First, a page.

Why This Matters: The creation of a racial justice index may finally force companies to take stock in how to become more involved in the conversation or, at the least, address their lack of action. While large pension funds factor environmental, social and corporate governance, there’s still a desire for investing aligned with social issues. “There’s no mathematical justification for 20 million people to pile into the same cookie-cutter mutual fund anymore,” according to OpenInvest co-founder Josh Levin. “We’re optimizing the financial markets, in real time, for your goals and your values.”

Byron Allen Levels Up To The Supreme Court In $20 Billion Comcast Appeal

By CultureBanx Team

  • The U.S. Supreme Court has agreed to hear Byron Allen’s $20B racial bias lawsuit

  • There are 50 pay-TV operators that already distribute Allen’s content to 80M subscribers

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Comedian and media mogul Byron Allen has officially put Comcast on notice, now that the U.S. Supreme Court has agreed to hear his $20 billion racial bias lawsuit. Comcast (CMCSA +1.49%) and Charter Communications (CHTR +0.61%) cable distribution reaches about 36 million subscribers and they’ve been blocking Allen from getting access to them. As one of the few black owned media companies, will the highest court in the land put an end to the refusal to carry his slate of channels?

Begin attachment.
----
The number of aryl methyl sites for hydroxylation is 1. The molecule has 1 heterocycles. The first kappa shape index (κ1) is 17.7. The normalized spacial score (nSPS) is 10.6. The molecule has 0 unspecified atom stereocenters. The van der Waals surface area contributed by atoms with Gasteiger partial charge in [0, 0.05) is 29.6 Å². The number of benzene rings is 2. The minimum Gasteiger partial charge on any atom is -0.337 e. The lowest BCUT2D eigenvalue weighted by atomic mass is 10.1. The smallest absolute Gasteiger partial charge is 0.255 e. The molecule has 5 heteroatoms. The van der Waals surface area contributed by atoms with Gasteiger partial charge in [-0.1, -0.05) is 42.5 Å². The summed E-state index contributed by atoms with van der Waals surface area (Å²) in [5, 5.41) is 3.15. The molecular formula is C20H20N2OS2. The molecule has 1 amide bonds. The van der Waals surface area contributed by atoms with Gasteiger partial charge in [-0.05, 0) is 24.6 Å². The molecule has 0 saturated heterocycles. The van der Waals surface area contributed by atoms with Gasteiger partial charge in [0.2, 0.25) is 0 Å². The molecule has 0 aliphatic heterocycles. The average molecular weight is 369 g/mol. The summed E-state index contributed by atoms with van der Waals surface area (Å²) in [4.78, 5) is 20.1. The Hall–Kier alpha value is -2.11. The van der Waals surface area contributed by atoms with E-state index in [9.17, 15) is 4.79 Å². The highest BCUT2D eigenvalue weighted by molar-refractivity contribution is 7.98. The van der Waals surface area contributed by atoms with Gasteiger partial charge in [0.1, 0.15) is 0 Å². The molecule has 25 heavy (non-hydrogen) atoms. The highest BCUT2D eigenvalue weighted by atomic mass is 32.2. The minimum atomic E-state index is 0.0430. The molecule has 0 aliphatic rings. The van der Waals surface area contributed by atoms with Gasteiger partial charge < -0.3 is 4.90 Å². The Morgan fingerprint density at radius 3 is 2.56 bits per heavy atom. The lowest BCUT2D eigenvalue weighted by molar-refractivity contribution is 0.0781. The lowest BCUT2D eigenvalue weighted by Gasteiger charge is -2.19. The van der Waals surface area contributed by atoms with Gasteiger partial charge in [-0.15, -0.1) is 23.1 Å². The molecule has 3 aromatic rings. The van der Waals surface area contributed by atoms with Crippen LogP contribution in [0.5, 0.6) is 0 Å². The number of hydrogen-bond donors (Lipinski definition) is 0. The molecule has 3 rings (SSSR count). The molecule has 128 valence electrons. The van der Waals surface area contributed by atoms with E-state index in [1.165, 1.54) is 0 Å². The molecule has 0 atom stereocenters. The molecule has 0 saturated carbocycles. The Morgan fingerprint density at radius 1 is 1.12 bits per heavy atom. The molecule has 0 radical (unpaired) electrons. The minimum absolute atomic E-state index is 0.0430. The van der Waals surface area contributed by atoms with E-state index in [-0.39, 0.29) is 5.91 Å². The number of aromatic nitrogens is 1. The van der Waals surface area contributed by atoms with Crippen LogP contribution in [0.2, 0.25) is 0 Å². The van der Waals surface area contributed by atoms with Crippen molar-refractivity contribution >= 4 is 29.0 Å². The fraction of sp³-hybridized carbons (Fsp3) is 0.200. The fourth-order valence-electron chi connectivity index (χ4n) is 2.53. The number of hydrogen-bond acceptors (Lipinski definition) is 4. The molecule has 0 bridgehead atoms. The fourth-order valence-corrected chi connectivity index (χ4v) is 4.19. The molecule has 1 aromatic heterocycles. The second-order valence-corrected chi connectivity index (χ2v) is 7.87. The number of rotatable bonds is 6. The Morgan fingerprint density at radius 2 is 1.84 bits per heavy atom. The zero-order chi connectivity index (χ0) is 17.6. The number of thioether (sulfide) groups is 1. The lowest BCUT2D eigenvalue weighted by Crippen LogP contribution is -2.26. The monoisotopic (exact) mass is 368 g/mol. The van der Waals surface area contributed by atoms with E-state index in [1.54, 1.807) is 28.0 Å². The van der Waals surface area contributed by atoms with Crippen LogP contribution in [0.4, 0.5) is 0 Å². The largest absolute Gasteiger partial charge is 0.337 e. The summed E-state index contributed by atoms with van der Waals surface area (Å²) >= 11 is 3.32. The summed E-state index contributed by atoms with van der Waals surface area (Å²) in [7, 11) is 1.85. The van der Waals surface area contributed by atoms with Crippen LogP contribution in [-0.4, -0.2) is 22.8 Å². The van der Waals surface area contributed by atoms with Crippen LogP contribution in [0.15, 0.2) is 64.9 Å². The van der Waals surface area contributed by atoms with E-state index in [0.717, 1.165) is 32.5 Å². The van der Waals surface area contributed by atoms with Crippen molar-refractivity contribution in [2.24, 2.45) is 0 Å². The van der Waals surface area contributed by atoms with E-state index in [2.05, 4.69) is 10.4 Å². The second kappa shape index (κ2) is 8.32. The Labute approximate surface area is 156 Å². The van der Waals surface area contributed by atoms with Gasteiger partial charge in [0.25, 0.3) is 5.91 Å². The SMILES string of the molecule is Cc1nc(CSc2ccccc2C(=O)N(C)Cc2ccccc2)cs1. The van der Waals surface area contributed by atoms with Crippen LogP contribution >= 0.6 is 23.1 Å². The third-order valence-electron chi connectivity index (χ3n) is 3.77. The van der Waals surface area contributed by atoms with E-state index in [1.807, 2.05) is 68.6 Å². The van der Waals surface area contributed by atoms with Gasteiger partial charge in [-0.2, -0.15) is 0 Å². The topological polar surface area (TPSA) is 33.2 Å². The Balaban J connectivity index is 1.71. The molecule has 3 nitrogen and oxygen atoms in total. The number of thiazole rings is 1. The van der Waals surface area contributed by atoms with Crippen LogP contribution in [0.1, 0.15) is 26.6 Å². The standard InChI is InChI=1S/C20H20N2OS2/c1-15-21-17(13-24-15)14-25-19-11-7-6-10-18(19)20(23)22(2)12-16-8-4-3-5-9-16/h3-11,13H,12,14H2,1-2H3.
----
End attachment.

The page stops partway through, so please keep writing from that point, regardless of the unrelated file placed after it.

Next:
Why This Matters: This is more than a case of racial bias, rather one of civil rights, which is why he’s seeking $20 billion. Allen’s hoping that under the umbrella of a Reconstruction-era civil rights law, that says companies can’t discriminate based on race in business contracts, he’ll put a stop to the dismissive nature of these cable companies. His Entertainment Studios media empire consists of 43 syndicated television series, eight cable networks, The Weather Channel, and a movie studio. Currently, there are 50 pay-TV operators that already distribute its content including Verizon Fios, DirecTV, RCN and Suddenlink to 80 million subscribers.

When Eating Our Greens Makes The Black Community Some Green

By Majella Mark

  • 1.62M people of the U.S. population are vegan